Medical Device Daily Associate
Data from a newly published study demonstrated improved outcomes of patients implanted with Thoratec’s (Pleasanton, California) HeartMate XVE Left Ventricular Assist Device (LVAD) for ongoing, permanent support for late-stage heart failure, otherwise known as destination therapy (DT), the company said.
This and other findings were reported in an article, “Long-Term ‘Destination Therapy’ with the HeartMate XVE Left Ventricular Assist Device: Improved Outcomes since the REMATCH Study,” published in the May/June edition of Congestive Heart Failure by James Long, MD, and his colleagues. Long is the head of the Utah Artificial Heart Program at LDS Hospital (Salt Lake City).
Among the findings were that destination therapy LVAD therapy patients showed marked improvement even over the landmark Randomized Evaluation of Mechanical Assistance Therapy as an Alternative in Congestive Heart Failure (REMATCH) study, with an increase of one year survival to 61% from 52%.
With few advances in optimal medical management (OMM) since REMATCH, and continued improvements in LVADs, the paper reported a nearly 150% one-year survival benefit for DT LVAD therapy vs. OMM in this patient population.
The findings also demonstrated a 61% decrease in adverse events including an eight-fold reduction in sepsis deaths, the leading cause of mortality in REMATCH. The study attributes these improved outcomes to device enhancements and better patient management practices.
The results are the first since the REMATCH study in 2001 that found long-term use of an LVAD improved survival rates and quality of life for heart failure patients compared with those treated with OMM involving maximum drug therapy, diet and exercise.
The FDA approved the company’s HeartMate VE for DT in November 2002 as a result of the REMATCH study (Medical Device Daily, Nov. 8, 2002). That was followed by the Heartmate XVE – which the LDS Hospital study evaluated – in April 2003 (MDD, April 8, 2003). HeartMate continues to be the only LVAD approved for the destination therapy indication in the U.S.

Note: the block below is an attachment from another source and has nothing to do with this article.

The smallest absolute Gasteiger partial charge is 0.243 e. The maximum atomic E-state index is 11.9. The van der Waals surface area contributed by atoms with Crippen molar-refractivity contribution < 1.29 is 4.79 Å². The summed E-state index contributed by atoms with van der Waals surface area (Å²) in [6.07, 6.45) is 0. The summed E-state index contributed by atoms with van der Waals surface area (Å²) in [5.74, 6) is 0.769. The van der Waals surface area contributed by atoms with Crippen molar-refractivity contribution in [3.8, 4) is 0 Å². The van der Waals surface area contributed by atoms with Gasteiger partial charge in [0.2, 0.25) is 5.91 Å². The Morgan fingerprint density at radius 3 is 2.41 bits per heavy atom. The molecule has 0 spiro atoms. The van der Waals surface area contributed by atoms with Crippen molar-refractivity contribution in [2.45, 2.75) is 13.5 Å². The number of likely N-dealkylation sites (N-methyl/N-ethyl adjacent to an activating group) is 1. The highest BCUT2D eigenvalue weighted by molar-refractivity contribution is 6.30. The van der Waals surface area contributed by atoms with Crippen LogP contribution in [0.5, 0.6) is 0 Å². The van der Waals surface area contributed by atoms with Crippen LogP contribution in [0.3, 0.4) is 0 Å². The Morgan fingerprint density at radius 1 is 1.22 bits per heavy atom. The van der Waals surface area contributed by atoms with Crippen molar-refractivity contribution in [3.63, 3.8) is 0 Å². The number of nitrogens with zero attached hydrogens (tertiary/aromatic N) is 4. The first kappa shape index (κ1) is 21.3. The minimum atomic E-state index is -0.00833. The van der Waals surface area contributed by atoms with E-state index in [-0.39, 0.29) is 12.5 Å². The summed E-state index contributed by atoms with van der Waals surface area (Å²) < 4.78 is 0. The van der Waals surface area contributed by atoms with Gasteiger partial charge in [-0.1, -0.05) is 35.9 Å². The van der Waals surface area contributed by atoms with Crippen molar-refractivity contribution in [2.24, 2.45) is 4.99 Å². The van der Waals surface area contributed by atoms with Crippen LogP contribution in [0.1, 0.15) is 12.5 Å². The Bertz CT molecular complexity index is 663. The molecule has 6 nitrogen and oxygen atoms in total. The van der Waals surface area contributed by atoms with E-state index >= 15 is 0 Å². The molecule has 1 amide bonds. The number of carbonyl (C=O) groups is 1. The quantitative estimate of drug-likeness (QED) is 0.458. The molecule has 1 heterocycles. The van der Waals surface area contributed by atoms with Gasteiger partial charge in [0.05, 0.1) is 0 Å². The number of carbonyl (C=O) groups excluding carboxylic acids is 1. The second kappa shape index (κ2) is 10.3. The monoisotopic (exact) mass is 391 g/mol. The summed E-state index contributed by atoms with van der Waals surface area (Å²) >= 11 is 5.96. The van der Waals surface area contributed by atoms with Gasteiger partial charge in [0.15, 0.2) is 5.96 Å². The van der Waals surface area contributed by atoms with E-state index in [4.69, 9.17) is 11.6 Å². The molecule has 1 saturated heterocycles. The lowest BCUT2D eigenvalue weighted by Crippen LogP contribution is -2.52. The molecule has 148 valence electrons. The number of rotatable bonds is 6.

The new study evaluated 42 patients from the four highest-volume centers, based on Thoratec’s FDA-mandated Destination Therapy Registry. Those centers were LDS Hospital; Advocate Christ Medical (Oaklawn, Illinois); Duke University Medical Center (Durham, North Carolina); and Texas Heart Institute Medical Center (Houston).
In addition to product improvements, the authors attributed patient management best practices, such as nutritional support, infection control and patient selection, for the improved outcomes.
Jason Mills, a medical technology analyst for First Albany Capital (San Francisco), also noted in a research report that during Thoratec’s 1Q05 earnings call at the end of April, 18-month data from LDS demonstrated that the XVE’s freedom from catastrophic device malfunction had increased at that center to 74% from 51% with the Heartmate VE in REMATCH. This new study also showed that length of stay had declined 40% vs. its experience in the REMATCH trial, cost to transplantation has declined 33%, and cost associated with rehospitalization had declined.
“In our view,” said Mills, “LVAD therapy could be at a favorable inflection point, from which we think solid, sustainable VAD growth is possible. Physicians are increasingly focusing on the concept of ‘sustained support,’ which is contributing to an accelerating practice of ‘bridging’ patients who, before HM-XVE destination therapy approval, were not bridged.”